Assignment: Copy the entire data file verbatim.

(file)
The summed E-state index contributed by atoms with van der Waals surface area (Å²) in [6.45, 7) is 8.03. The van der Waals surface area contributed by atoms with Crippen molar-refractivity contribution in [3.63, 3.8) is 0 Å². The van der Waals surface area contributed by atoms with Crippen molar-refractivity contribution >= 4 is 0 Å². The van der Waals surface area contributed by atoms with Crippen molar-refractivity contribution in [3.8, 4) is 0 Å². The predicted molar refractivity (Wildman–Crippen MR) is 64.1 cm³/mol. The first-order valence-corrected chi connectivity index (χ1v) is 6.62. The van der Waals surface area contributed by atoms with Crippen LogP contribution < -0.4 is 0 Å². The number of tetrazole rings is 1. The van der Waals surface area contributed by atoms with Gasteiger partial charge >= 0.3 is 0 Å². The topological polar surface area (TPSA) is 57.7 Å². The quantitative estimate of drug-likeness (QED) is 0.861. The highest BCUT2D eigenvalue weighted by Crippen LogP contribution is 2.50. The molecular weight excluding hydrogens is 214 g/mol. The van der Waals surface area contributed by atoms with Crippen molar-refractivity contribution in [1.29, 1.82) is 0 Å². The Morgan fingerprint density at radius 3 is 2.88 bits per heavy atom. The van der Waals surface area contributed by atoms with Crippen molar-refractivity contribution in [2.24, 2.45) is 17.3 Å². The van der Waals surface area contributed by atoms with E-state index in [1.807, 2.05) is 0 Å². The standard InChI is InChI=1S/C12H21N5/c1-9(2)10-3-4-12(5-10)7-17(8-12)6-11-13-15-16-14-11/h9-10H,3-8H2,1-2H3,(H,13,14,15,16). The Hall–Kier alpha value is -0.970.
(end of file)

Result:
The summed E-state index contributed by atoms with van der Waals surface area (Å²) in [6.45, 7) is 8.03. The van der Waals surface area contributed by atoms with Crippen molar-refractivity contribution in [3.63, 3.8) is 0 Å². The van der Waals surface area contributed by atoms with Crippen molar-refractivity contribution >= 4 is 0 Å². The van der Waals surface area contributed by atoms with Crippen molar-refractivity contribution in [3.8, 4) is 0 Å². The predicted molar refractivity (Wildman–Crippen MR) is 64.1 cm³/mol. The first-order valence-corrected chi connectivity index (χ1v) is 6.62. The van der Waals surface area contributed by atoms with Crippen LogP contribution < -0.4 is 0 Å². The number of tetrazole rings is 1. The van der Waals surface area contributed by atoms with Gasteiger partial charge >= 0.3 is 0 Å². The topological polar surface area (TPSA) is 57.7 Å². The quantitative estimate of drug-likeness (QED) is 0.861. The highest BCUT2D eigenvalue weighted by Crippen LogP contribution is 2.50. The molecular weight excluding hydrogens is 214 g/mol. The van der Waals surface area contributed by atoms with Crippen molar-refractivity contribution in [1.29, 1.82) is 0 Å². The Morgan fingerprint density at radius 3 is 2.88 bits per heavy atom. The van der Waals surface area contributed by atoms with Crippen molar-refractivity contribution in [2.24, 2.45) is 17.3 Å². The van der Waals surface area contributed by atoms with E-state index in [1.807, 2.05) is 0 Å². The standard InChI is InChI=1S/C12H21N5/c1-9(2)10-3-4-12(5-10)7-17(8-12)6-11-13-15-16-14-11/h9-10H,3-8H2,1-2H3,(H,13,14,15,16). The Hall–Kier alpha value is -0.970.